I read recently that the intention for Castle Rock is to build it as an anthology series.  It’s a trend I appreciate in episodic television; a finite storyline can be a boon for thrillers and horror that lack the grand, operatic scope of, say, Hannibal.  But my god.  Four episodes in, and Castle Rock already has so much going on, I can’t imagine how they could possibly wrap up this storyline in one season (there is a potential reality that I won’t dismiss, and that I think would be fruitful, where this storyline is not entirely wrapped, and is popped in on through subsequent seasons, until some sort of culminating meet-up finale clustercuss).  And yet, for all of the plot at play in these episodes – and make no mistake, it is A LOT of plot – what I most want to talk about for episode four is the presence of music.  It feels deliberate in a way that I can’t entirely put my finger on, so let’s take a look, shall we?

The episode opens with Mystery Guard (his name is Dennis, and if you don’t want spoilers, look away… now.  There’s no use in getting too attached to that name.) going into work at Shawshank, looking drawn and detached, and being needled about his unhappy countenance in a way that feels less like friendly ribbing than a “Big Brother demands your smiles” bit of propaganda, while the weird, percussive jangles of “Clap Hands” by Tom Waits plays in the background. Tom Waits, on the surface, seems like a pretty natural fit for this show.  He is one of the absolute greatest purveyors of American mythology through songs – like if Bruce Springsteen’s weird uncle were given a bottle of whiskey and a hammer and told to use them however he wants to make percussion to accompany the stories of small town murders, disappointment, and betrayals he’s so keen to tell.  But to the best of my recollection, this is the first time that anecdotal music has been used in an episode of Castle Rock – and certainly so featured and prevalent a way.  It is immediately disorienting; Tom’s guttural bark crawling through the scenes along with Dennis; there’s a hint of dark humor to the whole situation.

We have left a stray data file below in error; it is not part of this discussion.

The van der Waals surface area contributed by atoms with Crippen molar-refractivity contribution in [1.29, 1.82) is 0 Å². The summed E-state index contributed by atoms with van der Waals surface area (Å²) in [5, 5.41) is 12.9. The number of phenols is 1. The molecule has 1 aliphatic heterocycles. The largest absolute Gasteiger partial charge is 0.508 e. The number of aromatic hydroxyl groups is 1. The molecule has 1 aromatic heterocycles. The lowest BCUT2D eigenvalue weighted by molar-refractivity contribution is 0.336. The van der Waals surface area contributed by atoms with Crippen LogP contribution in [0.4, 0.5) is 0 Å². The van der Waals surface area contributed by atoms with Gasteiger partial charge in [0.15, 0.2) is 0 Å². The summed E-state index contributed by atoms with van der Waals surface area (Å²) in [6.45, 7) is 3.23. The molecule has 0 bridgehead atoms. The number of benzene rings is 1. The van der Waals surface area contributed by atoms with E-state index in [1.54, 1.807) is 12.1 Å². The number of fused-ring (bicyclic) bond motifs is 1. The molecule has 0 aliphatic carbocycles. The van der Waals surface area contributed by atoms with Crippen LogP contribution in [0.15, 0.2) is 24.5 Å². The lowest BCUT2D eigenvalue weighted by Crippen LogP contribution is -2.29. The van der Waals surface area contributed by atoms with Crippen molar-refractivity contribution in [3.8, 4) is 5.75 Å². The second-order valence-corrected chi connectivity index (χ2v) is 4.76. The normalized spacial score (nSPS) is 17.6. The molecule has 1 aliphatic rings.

So our friend Dennis is manifesting his displeasure with his current situation in a number of ways.  We see, throughout this episode, the repetition of his days, the sameness and the abuse he becomes inured to.  And we find out that maybe contacting Henry wasn’t entirely for the benefit of Skarsgard (who does NOT have a name yet, so we will keep referring to him thus), but a result of a desire to shut down Shawshank.  He is ready to testify – Henry is not ready to take those kinds of steps.  In fact, for reasons that we will come back to (sorta?), Henry ultimately accepts a plea that would allow Skars to walk free, but ultimately releases Shawshank from all culpability.  Dennis has pretty clearly been hanging all of his hopes for redemption, for a future, on Henry – and with that hope gone, he becomes hollow.  But let’s push pause on him for a moment.

So Henry.  Oh man, there’s so much happening with Henry, so I’m going to try to be economic with my words.  He is in the process of having his father’s body moved back to Castle Rock (more intimations throughout this episode that dear old dad was probably a dear old dick).  He and Alan are butting heads on the trip: Henry wants to move his mother nearer to him, Alan is not ok with it.  Henry implies that Alan (who, we learn, is the man who found Henry after his disappearance as a child) was always in pursuit of his mother, and Alan huffs, puffs, sighs, shrugs.  Another strange musical moment; Henry bemoans the old timey song on the radio, and Alan mentions that the tape is stuck in the player.  When he switches to the radio, it is right wing bullshit propaganda.  Anyway, moving on.